8. A question of luck and a question of how hungry Ana is. Ana's problems in tennis is 60% (mental) and only 40% (physical). Her serves, backhand and footwork might sometimes look off but that's something Heinz and Damian can fix. Ana is not as old as Venus or Serena so there's still HOPE.

    But the confidence and self-belief? It's all about Ana. If she remains to be perfectionist while playing tennis, she hurts herself even more. Perfection is boring and Ana is not boring, right?

  9. Well, it seems many of the blogs are offering the same information so I will present you with what I wrote for a couple of them. Since I am recovering from surgery. Ana still seems to want to try and derives great pleasure when she does win a match. Maybe having to qualify will be a good experience for her. Maybe it will motivate her, maybe it will just make her relax.
    I also agree with some of the other statements here. She should be playing some ITF events to get back her confidence. THere is no shame in that. Many a good player has had to go on the "minor league" tour to get back to basics. She originally had an injury after winning RG and went down from there. So like others before her who had injuries,and then often lack of confidence, she should feel ok about working the kinks out on the ITF circuit or at the International tournament level.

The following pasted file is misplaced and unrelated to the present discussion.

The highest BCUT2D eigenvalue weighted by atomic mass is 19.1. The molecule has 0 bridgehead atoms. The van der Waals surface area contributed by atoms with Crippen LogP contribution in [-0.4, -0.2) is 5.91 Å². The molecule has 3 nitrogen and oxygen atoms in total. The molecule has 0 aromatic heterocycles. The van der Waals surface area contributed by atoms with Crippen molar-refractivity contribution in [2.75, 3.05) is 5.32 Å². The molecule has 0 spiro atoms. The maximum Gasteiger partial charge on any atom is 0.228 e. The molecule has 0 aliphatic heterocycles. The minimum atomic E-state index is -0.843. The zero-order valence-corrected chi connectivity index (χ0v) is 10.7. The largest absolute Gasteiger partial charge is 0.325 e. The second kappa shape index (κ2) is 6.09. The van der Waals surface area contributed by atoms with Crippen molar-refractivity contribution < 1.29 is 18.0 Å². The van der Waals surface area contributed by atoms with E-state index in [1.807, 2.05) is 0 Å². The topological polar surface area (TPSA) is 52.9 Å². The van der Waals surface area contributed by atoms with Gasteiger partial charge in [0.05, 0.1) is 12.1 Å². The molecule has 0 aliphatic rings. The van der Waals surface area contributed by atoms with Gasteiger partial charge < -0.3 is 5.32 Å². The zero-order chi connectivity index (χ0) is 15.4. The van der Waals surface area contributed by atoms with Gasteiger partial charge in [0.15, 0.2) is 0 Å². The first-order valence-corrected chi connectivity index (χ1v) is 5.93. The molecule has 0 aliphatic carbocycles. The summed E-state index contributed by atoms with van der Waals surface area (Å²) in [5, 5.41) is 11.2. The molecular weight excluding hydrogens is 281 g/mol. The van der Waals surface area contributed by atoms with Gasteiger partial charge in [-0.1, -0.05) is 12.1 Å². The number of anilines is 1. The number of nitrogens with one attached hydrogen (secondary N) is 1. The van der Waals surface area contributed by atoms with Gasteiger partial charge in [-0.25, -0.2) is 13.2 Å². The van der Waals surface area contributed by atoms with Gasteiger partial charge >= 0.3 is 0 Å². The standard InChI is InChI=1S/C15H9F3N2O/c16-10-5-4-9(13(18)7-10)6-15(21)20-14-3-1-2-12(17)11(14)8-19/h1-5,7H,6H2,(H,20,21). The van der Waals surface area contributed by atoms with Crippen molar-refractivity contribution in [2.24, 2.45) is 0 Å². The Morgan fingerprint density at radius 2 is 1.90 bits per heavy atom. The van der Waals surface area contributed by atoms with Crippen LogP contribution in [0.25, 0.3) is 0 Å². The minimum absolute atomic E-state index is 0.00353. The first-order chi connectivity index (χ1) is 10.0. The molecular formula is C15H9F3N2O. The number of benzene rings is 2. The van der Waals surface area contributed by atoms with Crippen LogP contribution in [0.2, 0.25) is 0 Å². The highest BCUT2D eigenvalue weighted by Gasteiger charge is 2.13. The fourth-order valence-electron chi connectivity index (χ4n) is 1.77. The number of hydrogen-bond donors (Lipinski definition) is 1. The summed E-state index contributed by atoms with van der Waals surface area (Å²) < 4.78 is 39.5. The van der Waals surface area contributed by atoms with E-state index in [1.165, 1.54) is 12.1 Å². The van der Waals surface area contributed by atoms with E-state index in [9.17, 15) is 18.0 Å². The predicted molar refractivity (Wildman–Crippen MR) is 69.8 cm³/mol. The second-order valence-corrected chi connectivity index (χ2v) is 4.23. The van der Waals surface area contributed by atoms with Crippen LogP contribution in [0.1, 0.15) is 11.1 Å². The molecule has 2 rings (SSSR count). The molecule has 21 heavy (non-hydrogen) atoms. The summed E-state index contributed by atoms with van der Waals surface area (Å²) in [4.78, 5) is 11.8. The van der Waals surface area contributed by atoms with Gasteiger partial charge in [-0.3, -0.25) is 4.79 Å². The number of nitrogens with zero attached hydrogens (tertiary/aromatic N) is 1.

10. Also, she has a hell of a forehand and that alone should make all of us want her to be back on track.

  11. Sunny: Hope you are feeling better!!!

  12. Thanks Chris-hopefully soon. Difficult to use computer too long.

  13. Nice post!

    I definitely agree that playing in the qualifying will get Ana back on track. She needs the confidence boost as soon as possible if she wants to be a threat at majors once again.

  14. Hiya, nice piece although I have to disagree with one thing. Her ball toss is the most glaringly obvious weakness in her game, not her confidence. Seriously, I don't even.

    Would you mind changing my link to just Any Given Surface? Ta muchly

  15. Sorry, Chris, but given the pushing of glamour by the WTA to get more money, I would rather you change your photo of Ivanovic. I understand your reasoning to some extent for putting it there but there is too much emphasis from the WTA regarding off-court glamour pursuits. Thanks

  16. I was thinking the same thing Sunny - not usually a "sex-sells" type of guy - forgive me for bad judgment. But I will say this: Ana is a good model and her S.I. work has been fun, both for her and for her fans. Remember, the WTA needs to sell tickets, and exposure from things like this definitely helps that cause. If they don't sell tickets, the Tour suffers and opportunities for the sport to grow are lost.